By Dr Dave Ong
Food allergies are immune system-driven undesired bodily reactions to specific food. Certain food allergies are more likely to be outgrown (such as cow’s milk and eggs), in contrast to certain food allergies (such as nuts or seafood) which are less likely to be outgrown.
A strong family history of food allergies increases the chance of food allergies in a child, suggesting that there is a genetic component involved. Certain environmental factors may also play a role, including delayed introduction of solid foods into the child’s diet. This is why the introduction of foods, including so-called “allergenic” foods like eggs and peanuts, should not be delayed beyond 4 to 6 months of age.
When there is a true food allergy, your child may experience the following symptoms very quickly (within 30 minutes) after consuming the culprit food:
The diagnosis of food allergies can be confirmed based on a good history from the patient or the parents, as well as with the assistance of skin prick tests or blood tests. These tests can also be used later on to predict the chances of the child outgrowing the food allergy.
The standard treatment advice is careful avoidance of the food allergen. Immunotherapy is available for certain food allergies such as peanuts and eggs but the child should preferably be 5 years old and above. This treatment can only be done by a paediatrician sub-specialising in allergy, with the appropriate facilities in place.
If the exposure to specific foods clearly resulted in a reaction, your child should avoid the suspected food and consult a paediatrician as soon as possible.
When there are uncertainties or doubts about a specific food causing the reaction, it would be helpful to keep a food diary, which may help to indicate a hidden ingredient in the food that is causing the reaction. Bring the food diary along for the consultation with the doctor, as it will be useful in the diagnostic process.
Try not to label your child with multiple food allergies without a proper diagnosis by a paediatrician to avoid the risk of malnutrition from excessive food avoidance.
Breastfeeding is the best way to feed your infant and exclusive breastfeeding is recommended for at least 4 months and up to 6 months of age as it is least likely to trigger an allergic reaction, is easy to digest and strengthens your baby’s immune system. Breast milk may also reduce the incidence of cow’s milk protein allergy, atopic dermatitis and early onset of wheezing.
If breastfeeding is not possible, a standard cow’s milk based formula can be given. If you suspect your baby has cow milk’s allergy, consult your child’s paediatrician as soon as possible. Avoid putting your child on a dariy-free diet without the advice of your child’s paediatrician.
The introduction of solid foods usually begins from 4 to 6 months of age but this varies from child to child, depending on their developmental readiness.
Your baby may be ready for solid foods when he or she:
Timing of certain foods should also be considered when introducing solid foods to your baby. Try introducing these single ingredient infant foods to your baby one at a time, every 3 to 5 days:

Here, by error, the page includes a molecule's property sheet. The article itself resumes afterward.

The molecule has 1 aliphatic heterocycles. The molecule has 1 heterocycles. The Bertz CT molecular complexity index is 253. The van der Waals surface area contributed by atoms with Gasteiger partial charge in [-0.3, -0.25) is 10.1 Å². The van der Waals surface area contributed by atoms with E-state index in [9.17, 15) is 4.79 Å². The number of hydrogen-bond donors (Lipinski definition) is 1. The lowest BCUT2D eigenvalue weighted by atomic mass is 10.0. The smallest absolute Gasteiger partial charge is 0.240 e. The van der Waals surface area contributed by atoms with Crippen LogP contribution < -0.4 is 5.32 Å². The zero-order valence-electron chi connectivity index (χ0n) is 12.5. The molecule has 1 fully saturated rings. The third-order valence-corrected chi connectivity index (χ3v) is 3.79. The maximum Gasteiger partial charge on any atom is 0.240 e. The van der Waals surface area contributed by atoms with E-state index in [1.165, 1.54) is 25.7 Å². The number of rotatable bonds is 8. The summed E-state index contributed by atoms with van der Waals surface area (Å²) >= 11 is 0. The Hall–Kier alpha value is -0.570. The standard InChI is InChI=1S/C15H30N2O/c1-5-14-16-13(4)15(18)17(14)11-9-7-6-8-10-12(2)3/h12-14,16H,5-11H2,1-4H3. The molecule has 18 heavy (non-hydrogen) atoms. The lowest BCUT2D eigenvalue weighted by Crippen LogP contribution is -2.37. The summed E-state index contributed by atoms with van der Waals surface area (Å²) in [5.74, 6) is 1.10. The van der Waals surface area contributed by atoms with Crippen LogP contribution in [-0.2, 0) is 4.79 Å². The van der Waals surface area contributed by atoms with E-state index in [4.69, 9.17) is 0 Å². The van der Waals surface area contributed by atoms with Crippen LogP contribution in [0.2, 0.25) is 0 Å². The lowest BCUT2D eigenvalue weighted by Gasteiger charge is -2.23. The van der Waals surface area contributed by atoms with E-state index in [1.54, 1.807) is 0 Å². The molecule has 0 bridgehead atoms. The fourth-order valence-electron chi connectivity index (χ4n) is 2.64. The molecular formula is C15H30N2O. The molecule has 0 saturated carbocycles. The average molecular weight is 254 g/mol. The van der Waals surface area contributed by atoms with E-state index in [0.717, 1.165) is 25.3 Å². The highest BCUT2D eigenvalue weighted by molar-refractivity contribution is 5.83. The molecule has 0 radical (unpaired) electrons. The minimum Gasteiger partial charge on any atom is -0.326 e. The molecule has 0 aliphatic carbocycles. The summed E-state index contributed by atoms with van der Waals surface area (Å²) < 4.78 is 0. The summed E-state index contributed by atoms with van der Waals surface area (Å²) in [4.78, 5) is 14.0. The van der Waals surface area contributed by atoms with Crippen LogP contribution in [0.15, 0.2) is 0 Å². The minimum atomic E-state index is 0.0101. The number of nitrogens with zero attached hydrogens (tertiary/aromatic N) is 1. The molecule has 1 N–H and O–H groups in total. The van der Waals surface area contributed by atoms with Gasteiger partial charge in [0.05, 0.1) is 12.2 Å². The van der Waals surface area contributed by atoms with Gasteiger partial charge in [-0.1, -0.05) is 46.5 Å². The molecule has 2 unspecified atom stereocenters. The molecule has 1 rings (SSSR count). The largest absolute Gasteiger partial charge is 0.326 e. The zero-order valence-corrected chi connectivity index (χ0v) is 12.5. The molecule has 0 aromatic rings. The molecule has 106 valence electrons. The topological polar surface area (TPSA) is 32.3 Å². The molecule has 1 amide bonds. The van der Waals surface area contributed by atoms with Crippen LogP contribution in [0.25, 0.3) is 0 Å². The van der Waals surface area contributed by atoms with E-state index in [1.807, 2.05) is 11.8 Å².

This slow process can give you the chance to identify and eliminate any food that may cause an allergic reaction. Do note that certain acidic foods (e.g. berries, tomatoes, citrus fruits and vegetables) may cause rashes around the mouth but this is commonly due to irritation from the acid in the food and not from an allergic reaction to the specific food.
You may read more on Weaning Your Baby onto Solids.
Highly allergenic foods can be introduced to your baby between 4 and 6 months of age, just as you would introduce any other solid foods. Highly allergenic foods that you can feed your baby include:
You may want to be cautious when introducing your baby to highly allergenic solid foods. One safe way to do this is to introduce the first tastes at home rather than at day care or a restaurant. You should introduce highly allergenic foods to your baby after other solid foods have been fed and tolerated, and with the first taste being at home. If no reaction occurs, then you can gradually increase the amount at a rate of 1 new food every 3 to 5 days.
You should to talk to your baby’s paediatrician before introducing a highly allergenic food for the following situations:
Some infants will develop food allergies regardless. Thus, if there is an allergic reaction to any food, that food should be stopped and you should seek advice from your child’s paediatrician. Your child’s paediatrician may refer him/her a paediatric allergist/immunologist for further evaluation, depending on the clinical situation.
While the causes of food allergies are unknown, it has been suggested that family history and environment factors contribute to a child developing food allergies.
After consuming the food allergen, children with food allergies may experience shortness of breath, wheezing, swelling of the mouth area, hives, vomiting or other symptoms.
Food allergies can be diagnosed through skin prick tests and blood tests, which can be done by a paediatrician sub-specialising in allergies.
Avoid suspected food allergens and help your child keep a food diary to track your observations. If you are unsure, consult your child’s doctor for a diagnosis.
Exclusive breastfeeding for babies up to 6 months of age strengthens the immune system and may reduce the incidence of eczema, wheezing and cow’s milk protein allergy.
When introducing highly allergenic solids foods, do it at home for the first time and gradually increase this at 1 new food every 3 to 5 days.
Read about other common allergies in babies and children:
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